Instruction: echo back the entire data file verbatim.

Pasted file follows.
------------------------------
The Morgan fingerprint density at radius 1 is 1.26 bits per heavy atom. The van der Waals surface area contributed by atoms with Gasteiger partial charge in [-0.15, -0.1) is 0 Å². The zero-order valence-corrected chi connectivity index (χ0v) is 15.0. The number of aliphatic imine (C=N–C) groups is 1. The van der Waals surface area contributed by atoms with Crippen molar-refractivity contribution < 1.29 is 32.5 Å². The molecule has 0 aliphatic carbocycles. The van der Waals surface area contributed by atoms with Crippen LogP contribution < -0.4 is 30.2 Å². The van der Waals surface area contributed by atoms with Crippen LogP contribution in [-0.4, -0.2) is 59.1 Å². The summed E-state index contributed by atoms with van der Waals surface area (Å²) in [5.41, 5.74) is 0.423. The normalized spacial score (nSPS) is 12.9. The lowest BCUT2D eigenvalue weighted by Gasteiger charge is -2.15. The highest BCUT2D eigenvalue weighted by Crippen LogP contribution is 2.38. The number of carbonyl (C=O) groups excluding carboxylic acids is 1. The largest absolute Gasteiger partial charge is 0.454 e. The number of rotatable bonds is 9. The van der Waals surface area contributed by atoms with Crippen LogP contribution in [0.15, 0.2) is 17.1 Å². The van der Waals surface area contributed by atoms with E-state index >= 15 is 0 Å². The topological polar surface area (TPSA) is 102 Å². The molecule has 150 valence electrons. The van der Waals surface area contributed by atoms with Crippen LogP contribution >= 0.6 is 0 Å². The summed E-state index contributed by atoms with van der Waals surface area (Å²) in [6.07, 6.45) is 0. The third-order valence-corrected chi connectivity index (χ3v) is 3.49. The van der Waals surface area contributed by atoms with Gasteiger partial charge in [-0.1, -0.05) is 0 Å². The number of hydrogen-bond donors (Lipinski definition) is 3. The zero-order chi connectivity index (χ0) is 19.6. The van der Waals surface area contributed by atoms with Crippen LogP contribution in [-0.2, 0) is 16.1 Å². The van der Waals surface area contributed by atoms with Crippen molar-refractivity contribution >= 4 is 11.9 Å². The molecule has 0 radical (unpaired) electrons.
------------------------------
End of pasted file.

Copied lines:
The Morgan fingerprint density at radius 1 is 1.26 bits per heavy atom. The van der Waals surface area contributed by atoms with Gasteiger partial charge in [-0.15, -0.1) is 0 Å². The zero-order valence-corrected chi connectivity index (χ0v) is 15.0. The number of aliphatic imine (C=N–C) groups is 1. The van der Waals surface area contributed by atoms with Crippen molar-refractivity contribution < 1.29 is 32.5 Å². The molecule has 0 aliphatic carbocycles. The van der Waals surface area contributed by atoms with Crippen LogP contribution < -0.4 is 30.2 Å². The van der Waals surface area contributed by atoms with Crippen LogP contribution in [-0.4, -0.2) is 59.1 Å². The summed E-state index contributed by atoms with van der Waals surface area (Å²) in [5.41, 5.74) is 0.423. The normalized spacial score (nSPS) is 12.9. The lowest BCUT2D eigenvalue weighted by Gasteiger charge is -2.15. The highest BCUT2D eigenvalue weighted by Crippen LogP contribution is 2.38. The number of carbonyl (C=O) groups excluding carboxylic acids is 1. The largest absolute Gasteiger partial charge is 0.454 e. The number of rotatable bonds is 9. The van der Waals surface area contributed by atoms with Crippen LogP contribution in [0.15, 0.2) is 17.1 Å². The van der Waals surface area contributed by atoms with E-state index >= 15 is 0 Å². The topological polar surface area (TPSA) is 102 Å². The molecule has 150 valence electrons. The van der Waals surface area contributed by atoms with Crippen LogP contribution >= 0.6 is 0 Å². The summed E-state index contributed by atoms with van der Waals surface area (Å²) in [6.07, 6.45) is 0. The third-order valence-corrected chi connectivity index (χ3v) is 3.49. The van der Waals surface area contributed by atoms with Gasteiger partial charge in [-0.1, -0.05) is 0 Å². The number of hydrogen-bond donors (Lipinski definition) is 3. The zero-order chi connectivity index (χ0) is 19.6. The van der Waals surface area contributed by atoms with Crippen LogP contribution in [-0.2, 0) is 16.1 Å². The van der Waals surface area contributed by atoms with Crippen molar-refractivity contribution >= 4 is 11.9 Å². The molecule has 0 radical (unpaired) electrons.